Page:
From IBM, “computers that are in a distributed system can be physically close together and connected by a local network, or they can be geographically distant and connected by a wide area network. A distributed system can consist of any number of possible configurations, such as mainframes, personal computers, workstations, minicomputers, and so on. The goal of distributed computing is to make such a network work as a single computer”(5).
How Do All-Kinds-of-Computers-Everywhere == One Computer?
In a word, Communication. This is a whole other topic that is beyond the scope of this article but successful communication in a distributed system requires these three high-level parts:
- Nodes, also known as processes, agents, or actors, are the individual entities in a distributed system. Individually running their own operations, they vary in nature from hardware devices to a software processes (6).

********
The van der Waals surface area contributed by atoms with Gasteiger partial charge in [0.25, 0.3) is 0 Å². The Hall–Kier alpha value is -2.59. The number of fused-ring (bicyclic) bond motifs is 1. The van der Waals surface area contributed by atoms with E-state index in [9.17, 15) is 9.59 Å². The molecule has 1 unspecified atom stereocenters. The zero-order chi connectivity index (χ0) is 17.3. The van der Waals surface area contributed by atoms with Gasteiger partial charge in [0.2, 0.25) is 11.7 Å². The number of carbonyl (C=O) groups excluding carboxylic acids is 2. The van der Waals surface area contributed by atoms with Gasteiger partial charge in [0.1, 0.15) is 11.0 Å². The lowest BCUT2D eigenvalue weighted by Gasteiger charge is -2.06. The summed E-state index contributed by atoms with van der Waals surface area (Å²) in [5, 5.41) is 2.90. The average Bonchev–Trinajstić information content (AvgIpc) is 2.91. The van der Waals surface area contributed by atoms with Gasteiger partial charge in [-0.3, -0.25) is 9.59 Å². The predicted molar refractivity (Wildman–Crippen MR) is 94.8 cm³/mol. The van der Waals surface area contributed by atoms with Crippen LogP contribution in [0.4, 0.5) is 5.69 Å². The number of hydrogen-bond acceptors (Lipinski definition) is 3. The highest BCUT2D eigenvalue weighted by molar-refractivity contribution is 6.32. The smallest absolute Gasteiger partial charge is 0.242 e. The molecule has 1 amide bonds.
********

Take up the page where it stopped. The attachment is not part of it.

- Connection via message protocols and software
- Successful coordination and security
For a quick overview of distributed system concepts, components, and terminology, check out Kyle Kingsbury’s Introduction to Distributed Systems.
- Richardson, Chris. Microservices Patterns: with Examples in Java. Manning Publications, 2019.
- “Microservices Pattern: A Pattern Language for Microservices.” Microservices.io, https://microservices.io/patterns/index.html.
- “The Art of Scalability.” The Art of Scalability, http://theartofscalability.com/.
- “Message Passing.” Wikipedia, Wikimedia Foundation, 8 Nov. 2019, https://en.wikipedia.org/wiki/Message_passing.
- IBM Knowledge Center, https://www.ibm.com/support/knowledgecenter/en/SSAL2T_8.2.0/com.ibm.cics.tx.doc/concepts/c_wht_is_distd_comptg.html.
- Joshi, Vaidehi. “Many Nodes, One Distributed System,” https://medium.com/baseds/many-nodes-one-distributed-system-9921f85205c4